I have a 12" Dob, which is a real pleasure to use, it sets up quick, and with a bit of dew control will keep you out all night. It excels at deep sky objects, and really drags in those faint fuzzies. I managed to find M51 through cloud last weekend, purely down the the light grasp it has.


On the other hand it isn't so good at planets and lunar, it's acceptable, but has poor contrast, and I can't get a pin sharp image.


My 5" refractor, although a Achro, does far better at Planets, Lunar and stars. The contrast is good, and when focused correctly delivers really sharp views. This makes a real difference on the Moon, bringing out fine detail, and on the planets can really get the best out of surface detail.


 


I have no axe to grind either way with goto or manual mounts, you buy what would suit you. If you want to learn the sky and you would be happy with manual, great.


But on the other hand, with our weather as it is, then why not have a goto, and maximise the amount of time you spend looking at a target rather than finding it.


 


It depends on what you envisage doing with you rig when you get it going, you mention imaging, so your mount will be crucial to you. If you purely want visual, then again it depends on what you want to see, as Kim mentioned all scopes aren't equal.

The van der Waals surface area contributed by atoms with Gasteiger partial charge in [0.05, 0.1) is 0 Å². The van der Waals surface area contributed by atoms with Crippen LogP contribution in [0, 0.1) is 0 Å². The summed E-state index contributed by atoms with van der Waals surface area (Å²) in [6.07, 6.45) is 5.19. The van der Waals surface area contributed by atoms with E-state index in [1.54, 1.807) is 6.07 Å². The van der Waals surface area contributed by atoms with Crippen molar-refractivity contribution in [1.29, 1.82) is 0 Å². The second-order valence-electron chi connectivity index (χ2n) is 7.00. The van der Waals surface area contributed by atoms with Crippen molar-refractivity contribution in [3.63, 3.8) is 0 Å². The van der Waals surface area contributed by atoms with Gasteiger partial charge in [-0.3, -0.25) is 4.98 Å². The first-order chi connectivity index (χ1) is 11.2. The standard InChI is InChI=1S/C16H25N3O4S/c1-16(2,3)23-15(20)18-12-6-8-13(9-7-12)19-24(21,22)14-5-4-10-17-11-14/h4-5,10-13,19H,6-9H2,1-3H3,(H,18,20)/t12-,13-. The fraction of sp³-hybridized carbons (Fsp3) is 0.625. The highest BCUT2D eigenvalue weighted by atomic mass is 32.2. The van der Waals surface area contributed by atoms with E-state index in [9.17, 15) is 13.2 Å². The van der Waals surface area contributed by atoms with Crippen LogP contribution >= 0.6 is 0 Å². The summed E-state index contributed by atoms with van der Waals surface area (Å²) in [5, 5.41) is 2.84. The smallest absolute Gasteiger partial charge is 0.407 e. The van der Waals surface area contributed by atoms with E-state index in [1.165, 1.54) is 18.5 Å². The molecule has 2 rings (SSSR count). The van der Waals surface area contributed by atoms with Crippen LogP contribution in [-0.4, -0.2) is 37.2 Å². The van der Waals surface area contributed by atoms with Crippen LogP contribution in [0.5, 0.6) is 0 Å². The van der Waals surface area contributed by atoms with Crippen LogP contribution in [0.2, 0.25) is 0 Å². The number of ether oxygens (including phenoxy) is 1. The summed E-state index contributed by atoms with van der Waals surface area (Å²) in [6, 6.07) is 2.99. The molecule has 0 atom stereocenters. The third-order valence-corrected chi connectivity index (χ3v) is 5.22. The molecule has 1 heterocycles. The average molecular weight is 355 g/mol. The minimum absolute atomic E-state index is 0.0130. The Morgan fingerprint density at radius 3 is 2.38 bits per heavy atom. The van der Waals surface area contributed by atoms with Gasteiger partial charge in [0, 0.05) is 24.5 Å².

Go and see the ELAC guy's and have a look through some scopes to get an idea of what will be of use to you.


 


Above all, enjoy it, don't let it get a chore. There is some amazing stuff out there.


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If you're concerned with not having any fine adjustment, you could try a decent manual alt az mount like the skytee 2. It's a bit more pricey than a dob, but more versatile as you can put any scope on it you buy. (up to 15kg per OTA) You can even put two on it at a time!

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On the other hand it isn't so good at planets and lunar, it's acceptable, but has poor contrast, and I can't get a pin sharp image.

 

That's the first thing I realised when I switched to the Celestron. Lunar and planetary are pin sharp and there's loads of contrast.

 

Of course, I lost light grabbing power... the trade-off!